Minimally invasive surgery is a general term that shows the picture of several variations of existing available surgeries. Minimally invasive techniques are such designed to minimise the tissue trauma associated along with hip replacement. The operation is done with only smaller incisions.Thus, less trauma to the tissues directly results in very less post-operative discomfort and quicker recovery.
Usually, minimally invasive surgery simply means performing a big operation through a small incision. In other words, the deep tissue and muscle damage is often unchanged, but the physical appearance of the scar is comparitively smaller. Surgeons who typically perform at least 100 hip replacement procedures every year are most able to adopt minimally invasive surgery. They always tends to progressively shorten the incision and at the same time keeping the procedure the same. Using special instruments, the surgeon can shorten the incision of a standard hip replacement from 8-12 inches to about 4 inches. And results in shorter stay or two days in the hospital.
Types of Hip Replacement:
Traditional Hip Replacement
Traditional hip replacement surgery involves making a 10- to 12-inch incision on the side of the hip. The muscles are split or detached from the hip, allowing the hip to be dislocated.
Once the joint has been opened up and the joint surfaces exposed, the surgeon removes the ball at the top of the thighbone, or femur. The hip socket is prepared by removing any remaining cartilage and some of the surrounding bone. A cup-shaped implant is then pressed into the bone of the hip socket. It may be secured with screws. A smooth plastic bearing surface is then inserted into the implant so the joint can move freely.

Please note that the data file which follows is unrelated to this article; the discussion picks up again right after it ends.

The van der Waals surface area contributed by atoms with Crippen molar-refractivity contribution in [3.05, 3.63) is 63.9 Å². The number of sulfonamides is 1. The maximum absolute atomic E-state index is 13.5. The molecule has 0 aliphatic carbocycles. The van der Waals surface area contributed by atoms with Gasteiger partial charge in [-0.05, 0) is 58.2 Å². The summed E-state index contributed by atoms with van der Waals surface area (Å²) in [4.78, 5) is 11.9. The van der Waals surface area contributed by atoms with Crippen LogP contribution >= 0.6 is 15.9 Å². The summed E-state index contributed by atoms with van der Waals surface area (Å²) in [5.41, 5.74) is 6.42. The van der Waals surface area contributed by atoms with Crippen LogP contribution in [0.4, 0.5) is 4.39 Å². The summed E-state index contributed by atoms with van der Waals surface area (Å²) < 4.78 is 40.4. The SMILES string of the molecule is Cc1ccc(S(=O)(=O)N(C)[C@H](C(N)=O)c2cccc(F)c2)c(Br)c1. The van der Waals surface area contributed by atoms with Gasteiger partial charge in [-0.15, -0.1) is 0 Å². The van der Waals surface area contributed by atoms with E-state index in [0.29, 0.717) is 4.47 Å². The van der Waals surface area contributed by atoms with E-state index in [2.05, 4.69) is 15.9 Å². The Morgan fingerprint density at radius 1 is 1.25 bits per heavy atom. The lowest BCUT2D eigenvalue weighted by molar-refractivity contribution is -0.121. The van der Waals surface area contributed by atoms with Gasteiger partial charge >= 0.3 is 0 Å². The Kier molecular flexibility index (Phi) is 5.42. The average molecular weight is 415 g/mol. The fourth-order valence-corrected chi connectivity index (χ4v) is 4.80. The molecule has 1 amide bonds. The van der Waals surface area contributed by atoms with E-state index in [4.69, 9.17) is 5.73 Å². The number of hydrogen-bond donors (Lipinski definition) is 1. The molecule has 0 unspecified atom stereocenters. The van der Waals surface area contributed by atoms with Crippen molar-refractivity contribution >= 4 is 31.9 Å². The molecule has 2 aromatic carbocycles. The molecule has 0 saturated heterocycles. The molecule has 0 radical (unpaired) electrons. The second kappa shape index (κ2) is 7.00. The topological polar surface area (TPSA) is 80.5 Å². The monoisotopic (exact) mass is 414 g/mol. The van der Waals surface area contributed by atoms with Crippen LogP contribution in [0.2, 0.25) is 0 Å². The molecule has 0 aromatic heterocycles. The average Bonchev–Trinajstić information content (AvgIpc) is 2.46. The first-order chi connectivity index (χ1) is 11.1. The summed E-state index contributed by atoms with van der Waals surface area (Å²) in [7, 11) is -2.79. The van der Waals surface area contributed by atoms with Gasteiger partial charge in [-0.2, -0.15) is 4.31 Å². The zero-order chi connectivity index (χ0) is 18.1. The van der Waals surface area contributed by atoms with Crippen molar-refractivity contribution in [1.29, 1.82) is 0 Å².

Next, the femur is prepared. A metal stem is placed into the femur to a depth of about 6 inches. The stem implant is either fixed with bone cement or is implanted without cement. Cement less implants have a rough, porous surface. It allows bone to adhere to the implant to hold it in place. A metallic ball is then placed on the top of the stem. The ball-and-socket joint is recreated.
Minimally Invasive Hip Replacement
Minimally invasive hip replacement surgery allows the surgeon to perform the hip replacement through one or two smaller incisions.
Candidates for minimal incision procedures are typically thinner, younger, healthier, and more motivated to have a quick recovery compared with patients who undergo the traditional surgery.
Before you decide to have a minimally invasive hip replacement, get a thorough evaluation from your surgeon. Discuss with him or her the risks and benefits. Both traditional and minimally invasive hip replacement procedures are technically demanding. They require that the surgeon and operating team have considerable experience.